Relative mutation rate for loss of a functional regulator protein, ρ: We shall assume that a typical regulator protein has 30 amino acid residues that are critical for binding to its modulator site (operator in the case of the negative mode or initiator in the case of the positive mode) and for properly affecting transcription initiation. This implies that the regulator gene has ~60 bases that are critical because the identity of the base in the third codon position is largely irrelevant. Thus, we obtain a relative mutation rate of ρ_{0} = 60 for loss of a functional regulator protein.
Relative mutation rate as a function of gene expression, ε: There is evidence to suggest that the rate of spontaneous mutation increases with the rate at which the DNA is being transcribed (Datta and JinksRobertson 1995). There also is evidence to suggest that the rate of spontaneous mutation decreases because of transcriptioncoupled repair mechanisms (Francinoet al. 1996). This is one of the questions we wish to examine further in our quantitative analysis. We initially assume that there is no significant effect on the mutation rate either way; therefore, we assign a value of ε_{0} = 1 for this relative mutation rate. If one were to assume a change in mutation rate that is proportional (or inversely proportional) to the rate of transcription, then the mutation rate relative to the reference would be given by ε = k × 100 (or k/100), where k is the proportionality constant. (Recall that the capacity for regulation is assumed to be 100 and that expression is assumed to be fully ON or fully OFF.)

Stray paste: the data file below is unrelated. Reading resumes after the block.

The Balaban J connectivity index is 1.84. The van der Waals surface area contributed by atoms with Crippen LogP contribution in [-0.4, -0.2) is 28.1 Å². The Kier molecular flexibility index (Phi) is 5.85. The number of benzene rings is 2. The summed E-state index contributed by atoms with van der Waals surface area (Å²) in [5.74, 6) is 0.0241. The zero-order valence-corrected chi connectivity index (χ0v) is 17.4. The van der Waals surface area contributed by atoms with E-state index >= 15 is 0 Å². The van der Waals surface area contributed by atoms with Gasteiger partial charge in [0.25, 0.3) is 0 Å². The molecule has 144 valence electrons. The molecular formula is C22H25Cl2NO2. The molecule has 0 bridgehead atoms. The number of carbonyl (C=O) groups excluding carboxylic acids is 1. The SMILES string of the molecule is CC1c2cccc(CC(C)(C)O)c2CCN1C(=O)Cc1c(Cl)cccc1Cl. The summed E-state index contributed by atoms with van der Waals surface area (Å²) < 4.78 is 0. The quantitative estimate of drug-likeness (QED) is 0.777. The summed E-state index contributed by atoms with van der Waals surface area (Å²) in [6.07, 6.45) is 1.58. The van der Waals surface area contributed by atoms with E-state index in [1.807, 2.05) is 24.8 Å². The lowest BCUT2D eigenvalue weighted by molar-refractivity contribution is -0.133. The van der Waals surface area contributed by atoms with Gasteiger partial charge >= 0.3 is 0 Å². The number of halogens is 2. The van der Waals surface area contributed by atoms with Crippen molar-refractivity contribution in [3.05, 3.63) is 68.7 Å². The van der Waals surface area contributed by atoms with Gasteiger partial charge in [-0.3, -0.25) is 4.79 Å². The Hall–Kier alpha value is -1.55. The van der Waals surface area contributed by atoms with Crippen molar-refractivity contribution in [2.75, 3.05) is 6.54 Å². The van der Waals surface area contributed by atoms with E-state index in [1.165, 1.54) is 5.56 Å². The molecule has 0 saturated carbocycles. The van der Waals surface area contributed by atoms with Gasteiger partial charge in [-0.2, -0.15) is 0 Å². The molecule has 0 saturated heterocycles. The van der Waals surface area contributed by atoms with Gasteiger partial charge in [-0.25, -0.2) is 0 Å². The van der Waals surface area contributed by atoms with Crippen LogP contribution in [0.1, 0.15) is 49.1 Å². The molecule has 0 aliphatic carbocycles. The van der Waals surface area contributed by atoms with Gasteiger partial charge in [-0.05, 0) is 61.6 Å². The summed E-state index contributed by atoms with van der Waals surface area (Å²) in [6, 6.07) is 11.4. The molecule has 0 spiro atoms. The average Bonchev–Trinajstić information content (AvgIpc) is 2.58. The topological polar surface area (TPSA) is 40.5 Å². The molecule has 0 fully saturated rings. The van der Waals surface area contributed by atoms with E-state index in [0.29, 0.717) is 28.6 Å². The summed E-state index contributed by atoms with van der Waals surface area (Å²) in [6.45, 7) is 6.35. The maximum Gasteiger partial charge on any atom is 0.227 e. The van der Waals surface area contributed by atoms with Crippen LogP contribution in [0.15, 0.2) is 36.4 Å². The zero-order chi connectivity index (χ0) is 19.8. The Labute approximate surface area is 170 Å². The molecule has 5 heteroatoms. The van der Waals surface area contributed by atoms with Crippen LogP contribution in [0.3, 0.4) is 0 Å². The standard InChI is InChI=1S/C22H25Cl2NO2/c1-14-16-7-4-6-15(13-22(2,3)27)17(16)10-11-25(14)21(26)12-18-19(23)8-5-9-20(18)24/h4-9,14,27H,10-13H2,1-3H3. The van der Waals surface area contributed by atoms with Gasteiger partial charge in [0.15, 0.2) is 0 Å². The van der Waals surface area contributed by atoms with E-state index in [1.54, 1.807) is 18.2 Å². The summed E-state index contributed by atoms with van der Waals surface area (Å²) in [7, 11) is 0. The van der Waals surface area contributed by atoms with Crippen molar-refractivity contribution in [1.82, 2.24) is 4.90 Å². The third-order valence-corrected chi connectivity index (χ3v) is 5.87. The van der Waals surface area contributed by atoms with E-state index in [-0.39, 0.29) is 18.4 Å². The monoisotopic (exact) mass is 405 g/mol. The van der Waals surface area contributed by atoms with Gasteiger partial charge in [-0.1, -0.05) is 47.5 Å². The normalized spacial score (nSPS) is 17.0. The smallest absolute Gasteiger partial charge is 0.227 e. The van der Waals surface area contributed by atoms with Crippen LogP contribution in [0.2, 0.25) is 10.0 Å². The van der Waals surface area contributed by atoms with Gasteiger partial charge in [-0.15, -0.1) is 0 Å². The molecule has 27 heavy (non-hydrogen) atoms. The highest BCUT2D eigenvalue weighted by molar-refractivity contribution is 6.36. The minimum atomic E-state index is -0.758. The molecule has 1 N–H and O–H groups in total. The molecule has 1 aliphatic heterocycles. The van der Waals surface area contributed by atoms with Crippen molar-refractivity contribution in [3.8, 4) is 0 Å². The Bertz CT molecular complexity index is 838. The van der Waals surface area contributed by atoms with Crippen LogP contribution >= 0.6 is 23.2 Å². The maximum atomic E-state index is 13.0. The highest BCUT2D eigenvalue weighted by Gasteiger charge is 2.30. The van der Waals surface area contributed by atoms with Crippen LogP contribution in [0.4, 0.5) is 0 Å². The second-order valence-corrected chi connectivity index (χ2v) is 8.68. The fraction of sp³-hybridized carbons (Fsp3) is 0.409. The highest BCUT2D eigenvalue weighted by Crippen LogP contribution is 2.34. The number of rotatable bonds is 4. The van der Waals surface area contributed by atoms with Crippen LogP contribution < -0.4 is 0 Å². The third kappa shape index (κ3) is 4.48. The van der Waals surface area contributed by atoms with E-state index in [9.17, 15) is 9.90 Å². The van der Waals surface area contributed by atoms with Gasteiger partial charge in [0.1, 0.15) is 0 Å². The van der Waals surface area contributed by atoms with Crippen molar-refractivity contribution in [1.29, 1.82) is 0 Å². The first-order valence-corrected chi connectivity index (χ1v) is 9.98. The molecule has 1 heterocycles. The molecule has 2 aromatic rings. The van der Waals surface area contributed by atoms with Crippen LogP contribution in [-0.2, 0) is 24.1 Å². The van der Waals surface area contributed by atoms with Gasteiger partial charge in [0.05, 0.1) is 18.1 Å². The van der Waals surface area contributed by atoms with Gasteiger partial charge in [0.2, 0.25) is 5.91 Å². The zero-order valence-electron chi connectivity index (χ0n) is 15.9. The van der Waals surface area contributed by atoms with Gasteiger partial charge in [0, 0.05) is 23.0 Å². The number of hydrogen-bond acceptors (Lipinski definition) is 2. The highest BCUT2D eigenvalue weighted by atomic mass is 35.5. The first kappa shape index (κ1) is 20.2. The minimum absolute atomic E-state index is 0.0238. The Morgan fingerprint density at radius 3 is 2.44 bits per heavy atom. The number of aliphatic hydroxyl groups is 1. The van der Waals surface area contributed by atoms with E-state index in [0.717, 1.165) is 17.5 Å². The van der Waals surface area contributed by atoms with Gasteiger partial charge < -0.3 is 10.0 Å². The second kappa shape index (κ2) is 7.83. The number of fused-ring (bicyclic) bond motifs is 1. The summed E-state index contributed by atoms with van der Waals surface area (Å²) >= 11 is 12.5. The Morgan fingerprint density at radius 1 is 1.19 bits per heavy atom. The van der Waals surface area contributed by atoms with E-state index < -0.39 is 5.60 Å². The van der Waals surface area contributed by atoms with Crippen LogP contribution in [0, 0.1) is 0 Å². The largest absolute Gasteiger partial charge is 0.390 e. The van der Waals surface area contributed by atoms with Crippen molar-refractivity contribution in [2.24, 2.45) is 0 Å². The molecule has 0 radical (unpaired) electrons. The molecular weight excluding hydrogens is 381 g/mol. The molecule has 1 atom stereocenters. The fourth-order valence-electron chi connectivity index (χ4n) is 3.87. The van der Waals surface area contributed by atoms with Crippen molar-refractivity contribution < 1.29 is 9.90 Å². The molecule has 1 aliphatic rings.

Reference growth rate, γ: We shall assume that E. coli grows with a doubling time of 1 hr in the nutritionally richer of the two environments; thus, the nominal value for the reference growth rate is γ_{0} = 1.0. This is not an unreasonable value because it is known that bacteria like E. coli can double in a period as short as 20 min (Maaløe and Kjeldgaard 1965). In any case, the simple value of unity provides a convenient reference; should the actual value be different, one can simply rescale the time accordingly, and none of our results would change.
Relative growth rate with loss of normal expression, λ: Because expression is either fully ON or fully OFF and the capacity for regulation is 100, which supports the nominal growth rate, a failure of expression is assumed to result in a basal level of expression, which would support only a 100fold reduction in growth rate if there were no other carbon source in the environment. However, in the complex environment of the intestinal tract there are multiple carbon sources, and the reduction in growth rate will therefore be less. We shall assume a 3% reduction in growth rate. Thus, the nominal value for this parameter is set at λ_{0} = 0.97.
Relative growth rate with superfluous expression, σ: When the demand is such that a function is normally turned OFF and a regulatory mutation causes the function to be fully expressed under inappropriate circumstances, the cell unnecessarily expends resources for material and energy. Experimental evidence in the case of βgalactosidase expression in E. coli (Novick and Weiner 1957; Koch 1983) suggests that such inappropriate expression decreases the growth rate by <1%; we shall assume a 0.1% reduction. The growth rate, relative to the reference growth rate, is thus assigned a nominal value of σ_{0} = 0.999.